The 1970s is seen as the decade that automated the technical processes in the library. Mainframe computers and minicomputers enable us to automate some of the most tedious tasks such as typing catalog cards, keeping track of circulation records and generating book orders. The 1970s also saw the advent and mastering of searching major reference tools electronically.

The 1980s brings a new development with the age of the microcomputer. Libraries can now do many of their processes with a microcomputer in house. They can create data bases, tailor make bibliographies, generate handouts and issue reports to meet their needs. Home microcomputers have al so given rise to home information services. The SOURCE, COMPUSERVE, KNOWLEDGE INDEX, and BRS AFTER DARK bring information sources once found only in libraries to the end user. Programs such as SCI MATE and SEARCHMASTER allow the end user to search data base services without the librarian as the intermediate.

A user subscribing to these services can now look up movie reviews, get the latest weather information, look up an article in an encyclopedia, do a simple bibliographic search, and acquire the articles without leaving the comfort of his home. The microcomputer is certainly changing our processes but what does it mean for our information services?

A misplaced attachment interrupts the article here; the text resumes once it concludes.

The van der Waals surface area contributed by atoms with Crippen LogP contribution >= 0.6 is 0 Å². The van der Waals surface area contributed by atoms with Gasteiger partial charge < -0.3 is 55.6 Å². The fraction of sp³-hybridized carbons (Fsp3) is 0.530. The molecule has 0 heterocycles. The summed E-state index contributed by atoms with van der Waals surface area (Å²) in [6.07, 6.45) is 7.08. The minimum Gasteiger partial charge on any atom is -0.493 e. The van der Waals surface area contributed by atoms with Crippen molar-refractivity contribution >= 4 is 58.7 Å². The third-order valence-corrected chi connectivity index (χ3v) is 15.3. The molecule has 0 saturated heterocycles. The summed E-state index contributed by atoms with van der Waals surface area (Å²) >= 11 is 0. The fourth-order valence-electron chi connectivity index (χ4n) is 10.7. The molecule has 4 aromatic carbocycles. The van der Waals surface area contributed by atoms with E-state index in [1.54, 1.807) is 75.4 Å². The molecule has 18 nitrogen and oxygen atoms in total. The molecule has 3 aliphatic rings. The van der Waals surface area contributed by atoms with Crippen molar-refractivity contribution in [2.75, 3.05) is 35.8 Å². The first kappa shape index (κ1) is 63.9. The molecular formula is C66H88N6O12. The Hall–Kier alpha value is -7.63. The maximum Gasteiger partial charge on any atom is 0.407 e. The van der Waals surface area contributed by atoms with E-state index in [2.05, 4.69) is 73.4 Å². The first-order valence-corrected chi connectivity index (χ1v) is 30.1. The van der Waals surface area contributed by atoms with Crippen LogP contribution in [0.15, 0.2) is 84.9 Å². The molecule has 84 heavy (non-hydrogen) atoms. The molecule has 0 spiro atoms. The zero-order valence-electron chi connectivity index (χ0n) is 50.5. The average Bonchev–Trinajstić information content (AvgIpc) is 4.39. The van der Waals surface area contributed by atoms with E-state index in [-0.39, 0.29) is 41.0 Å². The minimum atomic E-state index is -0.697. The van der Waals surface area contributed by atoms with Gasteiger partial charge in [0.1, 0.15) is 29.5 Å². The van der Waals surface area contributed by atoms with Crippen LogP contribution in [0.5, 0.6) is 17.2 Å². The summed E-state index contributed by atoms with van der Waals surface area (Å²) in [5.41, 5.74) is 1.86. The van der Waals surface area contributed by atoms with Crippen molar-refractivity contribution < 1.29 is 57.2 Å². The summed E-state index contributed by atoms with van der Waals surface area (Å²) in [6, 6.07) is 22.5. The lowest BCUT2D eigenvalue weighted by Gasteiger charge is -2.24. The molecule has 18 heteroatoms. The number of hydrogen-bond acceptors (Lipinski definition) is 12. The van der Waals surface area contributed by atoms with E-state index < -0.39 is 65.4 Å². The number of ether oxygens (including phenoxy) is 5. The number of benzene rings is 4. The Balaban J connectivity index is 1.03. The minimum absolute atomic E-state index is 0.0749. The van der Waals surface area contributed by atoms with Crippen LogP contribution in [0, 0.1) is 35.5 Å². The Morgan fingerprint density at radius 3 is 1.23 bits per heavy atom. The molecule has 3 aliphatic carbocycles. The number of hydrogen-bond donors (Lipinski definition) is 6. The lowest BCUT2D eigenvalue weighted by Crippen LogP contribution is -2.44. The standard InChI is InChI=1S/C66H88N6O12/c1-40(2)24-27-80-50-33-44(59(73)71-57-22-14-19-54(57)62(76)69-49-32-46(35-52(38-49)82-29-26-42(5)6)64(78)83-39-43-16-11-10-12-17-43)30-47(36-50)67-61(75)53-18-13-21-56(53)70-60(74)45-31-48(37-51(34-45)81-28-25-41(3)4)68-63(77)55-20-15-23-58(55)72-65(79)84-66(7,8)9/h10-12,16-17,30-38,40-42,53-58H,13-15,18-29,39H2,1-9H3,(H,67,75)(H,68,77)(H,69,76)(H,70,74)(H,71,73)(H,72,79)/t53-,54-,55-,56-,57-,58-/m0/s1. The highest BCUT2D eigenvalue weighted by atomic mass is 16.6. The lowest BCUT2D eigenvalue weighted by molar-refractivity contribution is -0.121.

Many Librarians see this as a threat to the existence of public and perhaps research libraries. They see the information utilities for the appliance computer as competition to their services. They fear the age of electronic information services and instead of taking a leadership role they watch the developments but do not try adapt them to library use.

If librarianship is to survive as a profession, the librarian must take advantage of the electronic techology and incorporate it into the library as part of their routine services. Many routine reference questions can be answered by an electronic source quickly and efficiently. Librarians should be teaching patrons to use SCI MATE and SEARCHMASTER much as we have always taught patrons to use our printed indexes. We must be aware of the electronic sources and be able to advise on and incorporate software as part of our working collections.

This paper will describe the home information services and discuss their implications for library service. It is intended for all levels of librarians and it is hoped it will generate some discussion.

Document Type


Publication Date


Notes/Citation Information

A presentation at the Greater Cincinnati Library Consortium Incredible Microcomputer Symposium.